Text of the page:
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Dr. David Goldbloom: improving mental health for everyone

Posted April 28, 2021 in Bell Let's Talk by 0
Dr. David Goldbloom

To mark the 70th annual Mental Health Week in Canada, which runs from May 3 to 9, 2021, we connected with Dr. David Goldbloom to talk about mental health and his new book, We Can Do Better. Dr. Goldbloom is a leading psychiatrist and the Senior Medical Advisor at the Centre for Addiction and Mental Health (CAMH) in Toronto. An Officer of the Order of Canada, he is also a long-time Bell Let’s Talk subject matter expert.

As part of our 4 key pillars, Bell Let’s Talk continues to invest in proven practices to help increase access to mental health care, like rTMS treatment around the country and a $10M partnership with the Graham Boeckh Foundation to accelerate Integrated Youth Services. In his new book We Can Do Better: Urgent Innovations to Improve Mental Health Access and Care, Dr. Goldbloom examines important issues in mental health care today and highlights innovations, like Integrated Youth Services and rTMS, that can help revolutionize and improve mental health for everyone. Read the interview to learn more about Dr. Goldbloom’s motivation for writing the book and his thoughts on mental health in Canada.

What inspired you to build a career in the field of mental health care and what changes have you seen in Canadian mental health over time?

When I went to medical school in the last century, it wasn’t with the idea of being a psychiatrist. I wanted to be a doctor, without a clear sense of an area of focus. However, I found myself drawn to the complexity of the problems in psychiatry, the experience of both suffering and relief, the variety of interesting and likeable people I met, and the sense that these were important problems that needed to be addressed.

No one talked much about mental health – at the policy level, the political level, and especially the personal level – when I entered the profession. People were secretive about seeking care or sharing their experiences of illness and recovery. Now it is part of a very public and national conversation. Even as we struggle with the devastation at so many levels of the pandemic, we are talking about the mental health implications much more than we did with SARS almost 20 years ago.

What motivated you to write We Can Do Better?

I wanted people to learn about innovations, some of them Canadian, and to feel hopeful. I wanted people to know we are not stuck with the status quo, which is unacceptable anyway. And I wanted people to have a sense that some of these innovations are not about a distant future but rather something that can be implemented in the next few years. Finally, I wanted to situate these innovations in a context of patients with real illnesses and challenges and show the reader what those look like.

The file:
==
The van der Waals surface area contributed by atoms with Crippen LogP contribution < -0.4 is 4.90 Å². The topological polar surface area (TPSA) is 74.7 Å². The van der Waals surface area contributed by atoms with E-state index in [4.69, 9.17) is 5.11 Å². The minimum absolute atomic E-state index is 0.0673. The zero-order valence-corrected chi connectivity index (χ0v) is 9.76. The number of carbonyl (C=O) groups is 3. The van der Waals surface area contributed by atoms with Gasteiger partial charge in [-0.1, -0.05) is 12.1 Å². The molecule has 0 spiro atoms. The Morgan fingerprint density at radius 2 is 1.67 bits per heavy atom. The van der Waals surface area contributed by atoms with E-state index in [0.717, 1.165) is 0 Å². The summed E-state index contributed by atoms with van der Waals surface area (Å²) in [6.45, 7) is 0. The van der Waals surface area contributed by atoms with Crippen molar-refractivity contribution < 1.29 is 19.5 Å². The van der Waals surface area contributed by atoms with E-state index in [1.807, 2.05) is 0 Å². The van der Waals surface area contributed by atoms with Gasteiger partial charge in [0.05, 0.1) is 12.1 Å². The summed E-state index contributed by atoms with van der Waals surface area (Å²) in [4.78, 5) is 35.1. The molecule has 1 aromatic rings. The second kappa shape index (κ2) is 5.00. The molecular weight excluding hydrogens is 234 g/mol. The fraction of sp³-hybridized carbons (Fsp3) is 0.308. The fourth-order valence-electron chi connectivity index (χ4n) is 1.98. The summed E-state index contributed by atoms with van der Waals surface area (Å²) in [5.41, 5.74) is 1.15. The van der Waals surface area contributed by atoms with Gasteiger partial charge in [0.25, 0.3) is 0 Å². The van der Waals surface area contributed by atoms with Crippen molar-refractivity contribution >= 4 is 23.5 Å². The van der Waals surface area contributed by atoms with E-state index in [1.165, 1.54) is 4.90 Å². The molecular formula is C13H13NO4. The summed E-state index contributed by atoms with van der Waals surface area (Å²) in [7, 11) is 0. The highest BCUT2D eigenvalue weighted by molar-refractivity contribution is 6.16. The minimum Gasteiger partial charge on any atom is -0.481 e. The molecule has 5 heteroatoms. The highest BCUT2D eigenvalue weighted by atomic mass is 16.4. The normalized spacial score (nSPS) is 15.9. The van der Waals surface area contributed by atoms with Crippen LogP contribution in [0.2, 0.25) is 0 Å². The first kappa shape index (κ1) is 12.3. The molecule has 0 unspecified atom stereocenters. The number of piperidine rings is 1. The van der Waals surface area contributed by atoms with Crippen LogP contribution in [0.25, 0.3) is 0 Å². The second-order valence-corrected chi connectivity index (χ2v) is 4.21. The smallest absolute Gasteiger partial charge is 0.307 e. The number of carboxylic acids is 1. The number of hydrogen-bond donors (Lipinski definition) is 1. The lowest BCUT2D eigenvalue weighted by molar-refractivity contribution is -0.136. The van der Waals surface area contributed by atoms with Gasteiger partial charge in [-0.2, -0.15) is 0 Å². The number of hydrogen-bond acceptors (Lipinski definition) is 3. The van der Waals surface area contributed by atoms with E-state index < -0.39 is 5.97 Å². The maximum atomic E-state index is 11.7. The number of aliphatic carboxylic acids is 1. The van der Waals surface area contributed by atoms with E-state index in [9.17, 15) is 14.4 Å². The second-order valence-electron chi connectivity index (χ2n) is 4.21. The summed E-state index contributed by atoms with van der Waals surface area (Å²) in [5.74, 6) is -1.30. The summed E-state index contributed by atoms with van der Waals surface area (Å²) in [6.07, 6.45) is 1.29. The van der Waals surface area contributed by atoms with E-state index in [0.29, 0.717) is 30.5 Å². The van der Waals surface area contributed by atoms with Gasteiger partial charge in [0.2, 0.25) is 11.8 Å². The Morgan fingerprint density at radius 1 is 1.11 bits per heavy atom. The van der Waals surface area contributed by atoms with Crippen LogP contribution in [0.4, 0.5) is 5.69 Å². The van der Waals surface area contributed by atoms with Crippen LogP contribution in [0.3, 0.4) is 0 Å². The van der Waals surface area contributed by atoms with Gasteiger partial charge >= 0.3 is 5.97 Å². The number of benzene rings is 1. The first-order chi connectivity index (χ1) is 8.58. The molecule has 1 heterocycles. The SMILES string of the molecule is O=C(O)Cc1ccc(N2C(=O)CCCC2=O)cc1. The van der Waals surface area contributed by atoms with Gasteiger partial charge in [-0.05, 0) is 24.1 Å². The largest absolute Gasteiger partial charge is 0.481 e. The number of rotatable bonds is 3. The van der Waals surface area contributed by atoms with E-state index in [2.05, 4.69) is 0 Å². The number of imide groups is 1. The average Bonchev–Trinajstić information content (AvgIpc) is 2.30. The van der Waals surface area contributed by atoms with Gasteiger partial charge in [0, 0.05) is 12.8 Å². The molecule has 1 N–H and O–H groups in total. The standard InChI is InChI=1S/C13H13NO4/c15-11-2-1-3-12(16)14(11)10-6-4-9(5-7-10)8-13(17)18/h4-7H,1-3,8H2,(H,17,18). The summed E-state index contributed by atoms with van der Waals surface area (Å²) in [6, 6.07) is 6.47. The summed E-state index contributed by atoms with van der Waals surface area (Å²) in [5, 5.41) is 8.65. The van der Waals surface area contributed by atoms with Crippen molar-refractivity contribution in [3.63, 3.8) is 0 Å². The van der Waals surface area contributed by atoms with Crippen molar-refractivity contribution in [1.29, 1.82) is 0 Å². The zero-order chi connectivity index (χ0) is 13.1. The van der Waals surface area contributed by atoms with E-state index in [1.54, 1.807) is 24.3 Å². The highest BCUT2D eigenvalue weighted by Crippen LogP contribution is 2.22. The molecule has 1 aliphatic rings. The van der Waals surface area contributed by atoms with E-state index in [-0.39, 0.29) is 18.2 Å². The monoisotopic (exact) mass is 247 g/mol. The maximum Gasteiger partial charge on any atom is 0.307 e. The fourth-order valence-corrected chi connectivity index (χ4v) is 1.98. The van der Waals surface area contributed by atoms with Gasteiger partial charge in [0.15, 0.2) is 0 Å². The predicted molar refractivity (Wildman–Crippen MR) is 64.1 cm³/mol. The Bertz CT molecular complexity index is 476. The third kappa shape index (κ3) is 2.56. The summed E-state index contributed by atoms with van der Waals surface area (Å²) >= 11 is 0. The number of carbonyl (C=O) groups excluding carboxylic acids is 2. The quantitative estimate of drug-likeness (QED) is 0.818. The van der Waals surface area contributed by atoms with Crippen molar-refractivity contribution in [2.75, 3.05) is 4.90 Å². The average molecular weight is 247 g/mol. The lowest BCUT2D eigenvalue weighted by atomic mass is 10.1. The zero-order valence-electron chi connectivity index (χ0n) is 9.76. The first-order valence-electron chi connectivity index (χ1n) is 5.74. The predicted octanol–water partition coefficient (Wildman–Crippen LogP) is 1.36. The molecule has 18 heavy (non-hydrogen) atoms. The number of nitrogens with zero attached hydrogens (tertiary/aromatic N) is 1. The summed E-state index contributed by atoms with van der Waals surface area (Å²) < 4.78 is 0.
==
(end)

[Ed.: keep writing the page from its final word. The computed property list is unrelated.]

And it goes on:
One of the key innovations you talk about in the book is the importance of Integrated Youth Services (IYS) to improve early intervention and care. How have you seen IYS make a difference and what impact do you believe it can have in transforming youth mental health care?

I think IYS is likely the biggest transformation in the mental health landscape in Canada in terms of how we organize services and improve access to care. A waiting list for that important first contact which is measured in hours is very different than one that is estimated in months to years to never. And it’s an entirely different model of care, with meaningful input into the design and governance by young people and families. It is spreading across the country extremely rapidly and reflects an unprecedented partnership of governments, research, and philanthropy.

What are some innovative ways you have seen organizations address access to mental health care amid COVID-19?

The biggest change is the embrace of televideo mental healthcare – and a reminder of the importance of access to broadband and devices to make that care truly universal. No area of healthcare is better suited to televideo than mental health. It is the technological revival of the old-fashioned house call, bringing services to our patient rather than bringing our patient to services. The availability of apps for mental health problems and illnesses as well as the use of internet-delivered platforms of evidence-based psychotherapies is another big way of expanding the reach of mental health services.

What are a few things we can do better in our everyday lives during this difficult time to improve our own mental health or the mental health of those around us?

The solutions are primarily low-tech, but we are fortunate to also have technology that allows us to overcome some barriers of isolation. For people working from home, developing and sticking to a schedule that includes regular breaks, exercise and fresh air is important, as the borders between work and home have been erased. That includes those late-night work emails! Moderating alcohol intake is important given evidence that it has increased during the pandemic. Remembering that when people say social distance, they actually mean physical distance – we need very much to connect with others while maintaining our safety. Technology allows us to do that. Feeling useful by helping others is another way to bolster ourselves in these uncertain times. The pandemic feels like an ultra-marathon (not that I have ever run in one and never could!) with a finish line that is not yet visible.

On Monday, May 3rd, Dr. Goldbloom will join his colleague, CAMH psychiatrist Dr. Araba Chintoh for a free RamsayTalk, to discuss how these innovations can improve how mental illnesses are diagnosed and treated. To learn more or register, click here. (English only)

To learn more about Dr. Goldbloom, read his bio on our website.

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